Stegzy's Music Project

A commentary on Stegzy's album collection

Into the Electric Castle – Ayreon [#638]

Ayreon_-_Electric_Castle album cover
Big-haired symphonic prog rocker Arjen Anthony Lucassen’s third concept album, with his collaboration project Ayreon, tells the tale of time-napped protagonists sent to find their way through some weird assault course like maze for some obscure reason that really doesn’t matter.

Marillion’s Fish, The Gatherings Anneke van Giersbergen and Within Temptation’s Sharon den Adel all play characters warbling their way through various trials and tribulations much like they might in some Jeff Wayne tribute musical if it was done right. The dramatic passion within the music illustrates just how talented and creative Lucassen can be if left to his own devices.

Into the Electric Castle is possibly my most played Ayreon album if not for the fantastically big hair rock Rainbow Bridge which often results in in-car rock performances while en-route to distant places indeed, I have frequently threatened to subject passengers to the entire album it’s so good.

I think if I’d come across the music in 1998 when it was released, many of the late night conversations I used to have about music with my pals would have resulted in even longer talks into the night. Sadly I only became aware of Ayreon when I had moved away from my hometown of Liverpool, leaving the opportunities for late night debate ever diminishing into the realms of misspent youth and early adulthood.

 

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Into Temptation: The Best of Gothic Rock — Various Artists [#637]

intotemptationThere are as many compilations claiming to be the best of gothic rock entitled Into Temptation as there are compilations claiming to be the best of gothic rock. Confusing really as this isn’t really what I’d call Gothic Rock, it’s what I’d call Scandinavian symphonic rock fronted by tight-fitting low cleavaged black catsuit wearing busty sirens in a wind tunnel aimed at appealing to frustrated teenage males with big hair and middle-aged balding forty-somethings trying to recapture their lost youth.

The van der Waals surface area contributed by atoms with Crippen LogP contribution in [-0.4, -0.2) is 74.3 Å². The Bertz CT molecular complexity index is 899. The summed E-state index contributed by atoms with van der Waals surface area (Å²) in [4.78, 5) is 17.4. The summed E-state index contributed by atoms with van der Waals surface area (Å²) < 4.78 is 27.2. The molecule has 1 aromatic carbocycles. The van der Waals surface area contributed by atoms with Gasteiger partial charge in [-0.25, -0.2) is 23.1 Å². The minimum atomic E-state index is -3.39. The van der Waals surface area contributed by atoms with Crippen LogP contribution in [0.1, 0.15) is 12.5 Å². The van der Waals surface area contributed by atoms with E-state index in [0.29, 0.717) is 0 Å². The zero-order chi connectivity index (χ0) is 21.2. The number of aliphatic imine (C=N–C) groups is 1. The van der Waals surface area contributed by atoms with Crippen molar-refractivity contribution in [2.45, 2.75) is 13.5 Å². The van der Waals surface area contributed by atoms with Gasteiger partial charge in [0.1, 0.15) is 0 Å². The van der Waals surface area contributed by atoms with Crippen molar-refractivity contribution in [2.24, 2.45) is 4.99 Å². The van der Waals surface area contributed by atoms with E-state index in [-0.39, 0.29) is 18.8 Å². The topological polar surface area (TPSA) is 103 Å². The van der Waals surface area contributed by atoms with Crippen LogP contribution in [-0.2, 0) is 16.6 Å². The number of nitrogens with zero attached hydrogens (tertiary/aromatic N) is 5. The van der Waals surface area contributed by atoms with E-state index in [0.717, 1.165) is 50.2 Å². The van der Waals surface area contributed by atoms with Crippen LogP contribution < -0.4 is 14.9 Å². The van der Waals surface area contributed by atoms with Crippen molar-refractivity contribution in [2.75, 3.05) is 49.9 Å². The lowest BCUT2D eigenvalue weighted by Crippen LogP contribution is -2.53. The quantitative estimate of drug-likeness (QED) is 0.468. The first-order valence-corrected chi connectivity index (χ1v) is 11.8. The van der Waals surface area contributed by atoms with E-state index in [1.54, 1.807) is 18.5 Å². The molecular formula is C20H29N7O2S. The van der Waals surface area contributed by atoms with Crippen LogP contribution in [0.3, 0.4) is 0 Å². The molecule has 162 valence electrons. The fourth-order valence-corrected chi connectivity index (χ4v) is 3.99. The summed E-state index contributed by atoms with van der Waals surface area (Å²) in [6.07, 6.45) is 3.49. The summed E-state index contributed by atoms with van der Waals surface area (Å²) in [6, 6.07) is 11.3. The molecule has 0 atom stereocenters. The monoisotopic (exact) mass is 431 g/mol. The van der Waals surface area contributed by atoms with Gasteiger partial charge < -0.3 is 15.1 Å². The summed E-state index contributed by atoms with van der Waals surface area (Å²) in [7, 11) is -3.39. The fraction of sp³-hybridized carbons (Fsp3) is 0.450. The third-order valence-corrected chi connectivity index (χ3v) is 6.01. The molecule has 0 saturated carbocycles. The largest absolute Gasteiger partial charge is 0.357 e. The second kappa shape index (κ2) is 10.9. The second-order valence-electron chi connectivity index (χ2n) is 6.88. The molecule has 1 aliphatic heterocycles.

When the much talked about Great Internet MP3 Download Free-for-All of the mid to late noughties hit, I was trying to develop my musical tastes in the dark elven forests of gothdom. As long-term readers may remember, one of the many tactics I use to discover music is to download compilations to figure out which bands I like the sound of.

One of the first compilations I downloaded was called Into Temptation. It had some really good songs on it from bands like Nightwish, Within Temptation and Ayreon. Sadly, I lost the first version due to file and disk corruption and, despite repeated attempts, was unable to locate the version I had. But with acts like Nightwish, Within Temptation, Ayreon, Sirenia, The Gathering, Lacuna Coil AND Tristania….it will do.

Complete tracklisting for this compilation:

1 –Within Temptation – Ice Queen
2 – After Forever – My Pledge Of Allegiance #1 (The Sealed Fate
3 –Nightwish – Ever Dream
4 – The Gathering – In Motion #1
5 – Tristania – Wormwood
6 – AyreonMy House On Mars
7 –Within Temptation – Our Farewell
8 – Ambeon – Cold Metal
9 –Lacuna Coil – Senzafine
10 –After Forever – Emphasis
11–Trail Of Tears – Driven Through The Ruins
12 – Sirenia – Meridian
13 – Beseech – Between The Lines
14 – Therion – O Fortuna

And if that list doesn’t get you running for the Kleenex you’re obviously listening to the wrong genre.

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Emerger – Carptree [#635]

Emerger by Carptree
Apple Music was one of the causes of the last hiatus. Having taken advantage of the super 3 months free offer and slightly better than usual broadband at my rural home, I was given access to loads of new music. Moreover, I was thrilled to discover the “Suggested for you” feature of the For You tab and how it “Suggests” music you might like based on your listening. Then, one-day last year, Apple Music suggested I’d like Emerger by Carptree and that was it, I was sucked in like a leaf in a water pump reservoir.